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Time-less via Instagram

August 4th, 2020 No comments

Time-less

Time-less via Instagram

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Liquidambar Leaves In Autumn Watercolor Duffle Bags Exclusively From Douglas E. Welch Design and Photography [Buy Now]

August 4th, 2020 No comments

A Bird Sentinel Watches Over The Chaparral On These Products Exclusively From Douglas E. Welch Design and Photography [For Sale]

August 3rd, 2020 No comments

Spotted Leaf 2 via Instagram

August 2nd, 2020 No comments

Spotted Leaf 2 via Instagram

Spotted Leaf 2 via Instagram

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Spotted Leaf 1 via Instagram

August 2nd, 2020 No comments

Spotted Leaf 1 via Instagram

Spotted Leaf 1 via Instagram

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From my Instagram Feed



Home School: How ‘Wild’ was the Wild West via History Matters on YouTube

August 2nd, 2020 No comments
We’ve all heard the stories of the Wild West. Saloon Brawls, duels at high noon, ladies being tied to Train Tracks by moustachioed gentlemen, Cowboys fighting Indians. But how true is any of this? To put it bluntly. Just how ‘Wild’ was the Wild West. Find out in this short animated simple history documentary.
Watch How ‘Wild’ was the Wild West via History Matters on YouTube


An interesting link found among my daily reading

LEGO Millenium Falcon via Instagram

August 2nd, 2020 No comments

LEGO Millenium Falcon via Instagram

LEGO Millenium Falcon via Instagram

LEGO Millenium Falcon via Instagram

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Historical Cooking Books – 62 in a series – Woman’s City Club Cook Book (1923)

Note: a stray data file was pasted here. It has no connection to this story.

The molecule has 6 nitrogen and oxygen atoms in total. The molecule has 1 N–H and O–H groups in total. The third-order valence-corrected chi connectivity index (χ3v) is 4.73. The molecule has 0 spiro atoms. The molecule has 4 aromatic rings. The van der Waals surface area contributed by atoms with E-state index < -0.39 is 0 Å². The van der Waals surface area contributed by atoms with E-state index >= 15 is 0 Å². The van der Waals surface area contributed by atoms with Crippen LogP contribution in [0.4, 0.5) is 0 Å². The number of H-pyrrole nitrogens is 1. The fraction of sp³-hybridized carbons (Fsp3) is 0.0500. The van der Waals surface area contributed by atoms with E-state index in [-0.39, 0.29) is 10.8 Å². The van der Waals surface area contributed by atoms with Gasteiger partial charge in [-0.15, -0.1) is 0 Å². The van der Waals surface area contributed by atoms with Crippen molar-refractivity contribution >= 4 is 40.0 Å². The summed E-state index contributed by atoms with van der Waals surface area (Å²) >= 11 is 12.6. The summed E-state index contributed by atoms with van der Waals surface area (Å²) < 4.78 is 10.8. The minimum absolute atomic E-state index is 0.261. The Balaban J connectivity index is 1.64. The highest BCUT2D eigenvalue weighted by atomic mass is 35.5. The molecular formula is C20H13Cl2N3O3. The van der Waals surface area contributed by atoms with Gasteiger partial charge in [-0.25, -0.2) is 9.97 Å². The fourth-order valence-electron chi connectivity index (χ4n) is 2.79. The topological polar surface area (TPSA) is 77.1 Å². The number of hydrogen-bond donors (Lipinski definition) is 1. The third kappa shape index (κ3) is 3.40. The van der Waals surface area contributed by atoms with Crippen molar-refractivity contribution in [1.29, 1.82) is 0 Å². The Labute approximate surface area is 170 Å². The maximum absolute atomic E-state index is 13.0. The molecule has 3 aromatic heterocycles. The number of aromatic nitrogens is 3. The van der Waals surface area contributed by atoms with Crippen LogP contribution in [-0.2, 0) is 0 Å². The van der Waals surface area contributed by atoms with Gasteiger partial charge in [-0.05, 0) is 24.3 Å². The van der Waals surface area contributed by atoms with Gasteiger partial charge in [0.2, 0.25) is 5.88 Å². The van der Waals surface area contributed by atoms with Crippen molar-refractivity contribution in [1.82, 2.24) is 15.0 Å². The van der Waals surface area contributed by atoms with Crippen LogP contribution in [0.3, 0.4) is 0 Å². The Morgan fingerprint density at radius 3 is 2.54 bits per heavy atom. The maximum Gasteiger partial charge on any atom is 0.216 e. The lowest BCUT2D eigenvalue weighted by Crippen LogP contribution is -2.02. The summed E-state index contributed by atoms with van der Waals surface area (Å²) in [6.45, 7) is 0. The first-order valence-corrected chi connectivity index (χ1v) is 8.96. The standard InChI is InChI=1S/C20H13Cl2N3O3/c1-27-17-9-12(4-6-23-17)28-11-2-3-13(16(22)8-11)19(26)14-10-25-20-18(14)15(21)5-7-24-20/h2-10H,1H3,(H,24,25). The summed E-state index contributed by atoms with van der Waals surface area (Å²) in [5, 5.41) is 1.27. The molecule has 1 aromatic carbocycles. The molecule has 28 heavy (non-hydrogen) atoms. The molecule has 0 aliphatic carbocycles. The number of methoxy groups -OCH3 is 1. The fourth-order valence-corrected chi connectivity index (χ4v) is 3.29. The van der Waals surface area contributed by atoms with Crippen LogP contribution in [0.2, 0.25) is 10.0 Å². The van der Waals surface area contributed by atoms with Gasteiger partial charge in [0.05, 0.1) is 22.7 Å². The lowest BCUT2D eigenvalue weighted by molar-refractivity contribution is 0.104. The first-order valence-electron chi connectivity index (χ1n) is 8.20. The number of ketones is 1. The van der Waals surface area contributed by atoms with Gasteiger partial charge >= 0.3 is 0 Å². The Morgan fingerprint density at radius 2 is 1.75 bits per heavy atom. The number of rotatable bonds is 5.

August 2nd, 2020 No comments

What might you find in these old cookbooks? What special recipes have been handed down to you? Share in the Comments!

Historical Cooking Books – 62 in a series – Woman’s City Club Cook Book (1923)

Historical Cooking Books - 62 in a series - Woman's City Club Cook Book (1923)

Available in PDF, Text, JPG formats, and more

See More:

Publication date 1923
Topics Cookery, AmericanCookery — Illinois Chicagocbk
Publisher Chicago, Ill. : [s.n.]
Collection university_of_illinois_urbana-champaignamericana
Digitizing sponsor University of Illinois Urbana-Champaign
Contributor University of Illinois Urbana-Champaign
Language English

Get these aprons for your cooking adventures.

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* A portion of each sale from Amazon.com directly supports our blogs
** Many of these books may be available from your local library. Check it out!

Kingston LED Mechanical Keyboard via Instagram and TikTok

July 31st, 2020 No comments

Kingston LED Mechanical Keyboard

Kingston LED Mechanical Keyboard via Instagram and TikTok

I have come to love this keyboard, especially the integrated key backlighting. Makes it so much easier to type in dimmer lighting.

@douglaswelch

Kingston LED Mechanical Keyboard ##technology ##keyboard ##led ##computer ##kingston

♬ Backyard Boy – Claire Rosinkranz

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The US Department of Justice was originally created to tackle white supremacy via Boing Boing

July 31st, 2020 No comments

Americanism has a weird obsession with vague notions of “law and order.” At its core, there’s nothing unique about a society whose existence depends on a collective respect for its own internal rule system — indeed, that’s basically just a society. But those who buy the narrative of Good Ol’ American Jingoism love to toss around their platitudes about being a “nation of laws,” without giving much thought to what that actually means, or who is served by that law and order. Whatever the status quo they got used to, that’s the way things have always been, and thus, it is right.

Consider the US Department of Justice. I’ve never even given much thought to its founding; I hadn’t thought much about the origins of police departments growing out of slave patrols until it was explicitly brought to my attention either.

But Smithsonian Magazine has a great new piece about the origins of the DoJ, which began on July 1, 1870 — exactly 150 years ago this month. And it turns out, it’s a direct extension of Reconstruction-era struggles, and was created specifically to enforce racial equality by fighting voter suppression and the KKK: